How to Deal with Conflict: the Art of Nice

by Betty Lochner on December 21, 2011



No act of kindness is ever wasted.
– Aesop

You pretty much can’t go anywhere without someone being rude and creating a potential conflict. How we choose to deal with the situation will absolutely influence the outcome, for better or worse.

What usually happens when someone is rude or inappropriate around us? There are two basic responses:

1) Complain under our breath and walk away.
2) Fight back.

Fight or flee. Violence or silence. That’s what we usually choose.  That’s what has been modeled to us, that’s what we’ve learned, and that’s what we do.  Even when both of those responses aren’t the best choice.

But, you don’t have to fall into one of those two extremes. With some skill and practice in the basic art of nice, you can move toward a response that is responsive and assertive.

How do you do that?

What would happen if you were to try something really outrageous. What if you to were deal with the rudeness, like someone cutting in front of you in line, by being nice?  Not an avoidance nice, or a fake nice, but a real genuine assertive nice?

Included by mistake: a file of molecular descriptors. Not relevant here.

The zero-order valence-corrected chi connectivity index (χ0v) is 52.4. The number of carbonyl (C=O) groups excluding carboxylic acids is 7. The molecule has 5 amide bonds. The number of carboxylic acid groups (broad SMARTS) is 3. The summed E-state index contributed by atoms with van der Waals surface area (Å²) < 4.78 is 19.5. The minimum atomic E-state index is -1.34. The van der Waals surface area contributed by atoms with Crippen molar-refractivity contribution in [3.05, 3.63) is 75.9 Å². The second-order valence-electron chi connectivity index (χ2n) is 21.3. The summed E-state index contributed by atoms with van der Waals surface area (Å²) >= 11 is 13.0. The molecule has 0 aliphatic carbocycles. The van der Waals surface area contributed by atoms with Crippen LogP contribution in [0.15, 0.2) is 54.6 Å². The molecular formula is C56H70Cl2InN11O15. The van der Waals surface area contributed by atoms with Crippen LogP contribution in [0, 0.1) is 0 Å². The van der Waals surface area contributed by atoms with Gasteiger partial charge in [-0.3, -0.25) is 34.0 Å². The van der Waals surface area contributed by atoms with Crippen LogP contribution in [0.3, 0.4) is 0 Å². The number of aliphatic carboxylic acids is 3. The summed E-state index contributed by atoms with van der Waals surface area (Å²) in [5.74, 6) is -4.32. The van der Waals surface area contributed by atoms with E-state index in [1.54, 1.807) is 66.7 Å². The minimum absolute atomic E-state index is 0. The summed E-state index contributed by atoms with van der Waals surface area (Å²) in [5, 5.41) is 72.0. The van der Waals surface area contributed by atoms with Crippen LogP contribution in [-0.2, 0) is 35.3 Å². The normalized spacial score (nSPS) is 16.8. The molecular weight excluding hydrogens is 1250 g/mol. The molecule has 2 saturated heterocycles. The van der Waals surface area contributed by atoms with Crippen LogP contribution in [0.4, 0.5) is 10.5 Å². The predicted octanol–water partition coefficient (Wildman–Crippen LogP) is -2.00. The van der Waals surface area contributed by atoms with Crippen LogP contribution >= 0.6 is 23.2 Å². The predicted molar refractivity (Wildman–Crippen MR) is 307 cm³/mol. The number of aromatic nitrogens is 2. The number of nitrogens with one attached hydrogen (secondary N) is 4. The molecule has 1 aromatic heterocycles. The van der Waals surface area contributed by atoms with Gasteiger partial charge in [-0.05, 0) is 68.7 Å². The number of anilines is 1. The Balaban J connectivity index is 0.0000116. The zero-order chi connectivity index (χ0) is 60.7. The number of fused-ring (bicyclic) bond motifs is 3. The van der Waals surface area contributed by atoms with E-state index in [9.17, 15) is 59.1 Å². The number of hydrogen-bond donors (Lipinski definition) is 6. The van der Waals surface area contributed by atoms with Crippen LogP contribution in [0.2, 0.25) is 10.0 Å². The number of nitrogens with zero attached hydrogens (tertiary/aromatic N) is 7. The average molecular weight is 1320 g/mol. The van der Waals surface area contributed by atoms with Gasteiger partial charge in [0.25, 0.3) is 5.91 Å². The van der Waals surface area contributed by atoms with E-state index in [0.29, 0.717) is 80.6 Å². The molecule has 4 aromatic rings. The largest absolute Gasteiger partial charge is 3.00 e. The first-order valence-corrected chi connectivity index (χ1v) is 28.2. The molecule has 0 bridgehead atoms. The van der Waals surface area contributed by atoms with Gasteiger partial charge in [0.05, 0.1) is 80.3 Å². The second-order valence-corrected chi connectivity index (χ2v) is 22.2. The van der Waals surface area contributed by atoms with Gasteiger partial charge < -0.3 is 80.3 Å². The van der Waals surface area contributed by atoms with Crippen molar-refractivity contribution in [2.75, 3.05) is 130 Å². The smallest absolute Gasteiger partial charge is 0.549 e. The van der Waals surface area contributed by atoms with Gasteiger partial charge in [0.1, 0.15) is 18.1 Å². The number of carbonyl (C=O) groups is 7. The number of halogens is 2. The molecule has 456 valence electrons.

A study by Kerry Patterson, coauthor of three bestselling books, (Influencer, Crucial Conversations, and Crucial Confrontations),  found that eighty-five percent of the time, when a good conflict skills are modeled, it encourages others to do the same.  Rather than using violence or silence, the subject spoke up, usually using the exact words he or she had heard, such as: “I’m sorry, perhaps you’re unaware. We’ve been standing in line for over fifteen minutes.”   Much better than “hey bozo, move to the back of the line”, or doing absolutely nothing.

When provided with a healthy alternative to silence or violence, research subjects embraced a new “nice” script and used it the first chance they had.

When we practice and step away from violence or silence and move toward assertive or nice, we can get amazing results. Just think about the possible impact if instead of modeling conflict avoidance, we modeled and practiced good interpersonal skills? What if we practiced with our kids and co-workers and friends on a regular basis? What would the world be like if we regularly practiced being responsive, assertive, and nice?

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Betty Lochner is the Owner of Cornerstone Coaching & Training. She specializes in personal and organizational transformation and is the author of Dancing with Strangers: Communication skills for transforming your life at work and at home.

 

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http://www.cornerstone-ct.com

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